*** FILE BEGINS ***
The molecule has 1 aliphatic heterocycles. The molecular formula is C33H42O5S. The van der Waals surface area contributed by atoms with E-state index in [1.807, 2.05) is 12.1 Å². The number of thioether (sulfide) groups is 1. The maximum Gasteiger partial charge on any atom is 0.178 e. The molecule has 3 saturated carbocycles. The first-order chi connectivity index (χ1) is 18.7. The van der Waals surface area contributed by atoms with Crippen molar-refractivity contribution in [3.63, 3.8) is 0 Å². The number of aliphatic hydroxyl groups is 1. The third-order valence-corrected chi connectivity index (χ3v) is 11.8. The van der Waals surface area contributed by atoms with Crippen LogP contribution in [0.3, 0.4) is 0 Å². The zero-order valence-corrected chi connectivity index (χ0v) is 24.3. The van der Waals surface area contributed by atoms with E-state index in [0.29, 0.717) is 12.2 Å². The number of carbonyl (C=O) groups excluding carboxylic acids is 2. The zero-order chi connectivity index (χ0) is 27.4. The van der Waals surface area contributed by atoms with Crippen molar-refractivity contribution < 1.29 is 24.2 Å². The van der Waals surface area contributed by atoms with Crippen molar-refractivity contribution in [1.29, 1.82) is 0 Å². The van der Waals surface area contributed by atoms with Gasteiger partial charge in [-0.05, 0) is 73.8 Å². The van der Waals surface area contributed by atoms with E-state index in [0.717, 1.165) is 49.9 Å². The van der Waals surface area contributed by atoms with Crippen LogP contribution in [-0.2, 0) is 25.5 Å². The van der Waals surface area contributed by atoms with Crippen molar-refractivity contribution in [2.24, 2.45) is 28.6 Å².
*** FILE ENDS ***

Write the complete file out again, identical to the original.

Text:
The molecule has 1 aliphatic heterocycles. The molecular formula is C33H42O5S. The van der Waals surface area contributed by atoms with E-state index in [1.807, 2.05) is 12.1 Å². The number of thioether (sulfide) groups is 1. The maximum Gasteiger partial charge on any atom is 0.178 e. The molecule has 3 saturated carbocycles. The first-order chi connectivity index (χ1) is 18.7. The van der Waals surface area contributed by atoms with Crippen molar-refractivity contribution in [3.63, 3.8) is 0 Å². The number of aliphatic hydroxyl groups is 1. The third-order valence-corrected chi connectivity index (χ3v) is 11.8. The van der Waals surface area contributed by atoms with Crippen LogP contribution in [0.3, 0.4) is 0 Å². The zero-order valence-corrected chi connectivity index (χ0v) is 24.3. The van der Waals surface area contributed by atoms with E-state index in [0.29, 0.717) is 12.2 Å². The number of carbonyl (C=O) groups excluding carboxylic acids is 2. The zero-order chi connectivity index (χ0) is 27.4. The van der Waals surface area contributed by atoms with Crippen molar-refractivity contribution < 1.29 is 24.2 Å². The van der Waals surface area contributed by atoms with Crippen molar-refractivity contribution in [1.29, 1.82) is 0 Å². The van der Waals surface area contributed by atoms with Gasteiger partial charge in [-0.05, 0) is 73.8 Å². The van der Waals surface area contributed by atoms with E-state index in [0.717, 1.165) is 49.9 Å². The van der Waals surface area contributed by atoms with Crippen LogP contribution in [-0.2, 0) is 25.5 Å². The van der Waals surface area contributed by atoms with Crippen molar-refractivity contribution in [2.24, 2.45) is 28.6 Å².